In Vanishing Grace, Philip Yancey shows the desperate need our world has for grace, and how Christians can truly make the gospel good news again. Explore what kind of news is good to a culture that thinks it has rejected the Christian version. Hear illuminating stories from former cynics who have been disarmed by expressions of grace, and from radical Christians who have expressed their faith by rescuing the suffering, addressing injustice, forgiving the unforgivable, and in short, believing their gospel is good news.
A problem has emerged with how Christians are conveying God's grace to the world. In our polarized, divided world, grace seems to be in vanishing supply. Gabe Lyons discusses the growing hostility towards Christians, and how we need to move people from cynical to skeptical, from skeptical to curious. We need to get better at believing we have good news.
Many evangelism techniques simply don't work in a post-Christian environment. Love is the essence of what we're supposed to be about. Former radical feminist Rosaria Butterfield tells her story of a pastor who saw her not as a lesbian sinner, but as a soul, and in disarming her with hospitality and love he helped her experience God's grace and find faith.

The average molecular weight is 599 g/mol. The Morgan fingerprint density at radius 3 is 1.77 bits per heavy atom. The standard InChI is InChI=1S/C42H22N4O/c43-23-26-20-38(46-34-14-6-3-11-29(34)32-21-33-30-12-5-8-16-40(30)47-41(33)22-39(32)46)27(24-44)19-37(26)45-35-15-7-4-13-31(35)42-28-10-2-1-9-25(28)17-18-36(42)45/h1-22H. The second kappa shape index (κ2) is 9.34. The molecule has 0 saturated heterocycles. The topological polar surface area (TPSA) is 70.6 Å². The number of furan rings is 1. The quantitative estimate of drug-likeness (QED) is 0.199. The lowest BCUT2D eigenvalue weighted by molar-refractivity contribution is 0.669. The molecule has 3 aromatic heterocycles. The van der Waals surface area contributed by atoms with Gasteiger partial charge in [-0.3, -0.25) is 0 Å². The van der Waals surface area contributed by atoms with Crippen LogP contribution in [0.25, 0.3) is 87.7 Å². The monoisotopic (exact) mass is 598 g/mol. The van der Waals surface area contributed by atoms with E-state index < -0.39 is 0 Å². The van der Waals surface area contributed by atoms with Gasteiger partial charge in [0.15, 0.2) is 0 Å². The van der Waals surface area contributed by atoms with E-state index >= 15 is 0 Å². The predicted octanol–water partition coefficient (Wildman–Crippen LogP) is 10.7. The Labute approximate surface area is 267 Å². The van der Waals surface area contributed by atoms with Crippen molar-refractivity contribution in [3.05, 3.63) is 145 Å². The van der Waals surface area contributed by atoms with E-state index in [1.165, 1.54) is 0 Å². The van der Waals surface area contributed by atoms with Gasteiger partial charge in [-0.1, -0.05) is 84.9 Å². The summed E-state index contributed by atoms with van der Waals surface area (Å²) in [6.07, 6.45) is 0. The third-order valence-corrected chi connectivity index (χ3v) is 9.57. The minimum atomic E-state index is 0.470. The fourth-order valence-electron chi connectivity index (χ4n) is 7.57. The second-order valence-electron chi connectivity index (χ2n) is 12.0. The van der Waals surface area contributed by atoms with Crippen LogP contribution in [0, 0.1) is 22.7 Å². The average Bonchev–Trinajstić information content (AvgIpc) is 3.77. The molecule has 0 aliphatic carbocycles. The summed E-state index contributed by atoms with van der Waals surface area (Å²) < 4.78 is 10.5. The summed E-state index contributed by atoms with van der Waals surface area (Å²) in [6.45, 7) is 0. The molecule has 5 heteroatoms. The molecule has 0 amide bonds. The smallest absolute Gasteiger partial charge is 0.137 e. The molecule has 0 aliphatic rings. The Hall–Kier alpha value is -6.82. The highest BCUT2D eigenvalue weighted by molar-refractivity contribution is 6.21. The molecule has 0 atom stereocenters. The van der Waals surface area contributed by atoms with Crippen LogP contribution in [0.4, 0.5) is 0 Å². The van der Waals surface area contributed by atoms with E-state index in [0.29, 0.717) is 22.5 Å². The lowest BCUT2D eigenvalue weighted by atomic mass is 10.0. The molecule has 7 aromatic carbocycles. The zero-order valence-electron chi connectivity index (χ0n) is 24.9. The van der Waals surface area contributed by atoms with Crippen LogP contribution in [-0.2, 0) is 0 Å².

This session features people who use their unique gifts to administer God's grace. Holly Burkhalter was bitter towards God after seeing the Rwandan genocide, but she was drawn to faith by watching Gary Haugen and his team at International Justice Mission care for suffering people. After 9/11, Makoto Fujimura used art to offer a place of refuge and connection to people at ground zero.
In times of tragedy, we have the message of good news. Citing the Virginia Tech shootings, Columbine, the Aurora theater shootings, Sandy Hook Elementary School, Hurricane Katrina, 9/11, the Boston Marathon bombing, they all raise the question of Where is God when it hurts? But the harder question is, Where is no god when it hurts? Atheists keep quiet after tragedies, but Christians move in to bring comfort and help.
Our culture glorifies winners, not losers. But Christians are called to be counter cultural, responding to hostility with love. That's what Wilma and Cliff Derksen did when they forgave the abductor and murderer of their daughter. They tell the story of how Malcolm Gladwell was so struck with their story that he became a Christian after writing about them in his book, David and Goliath.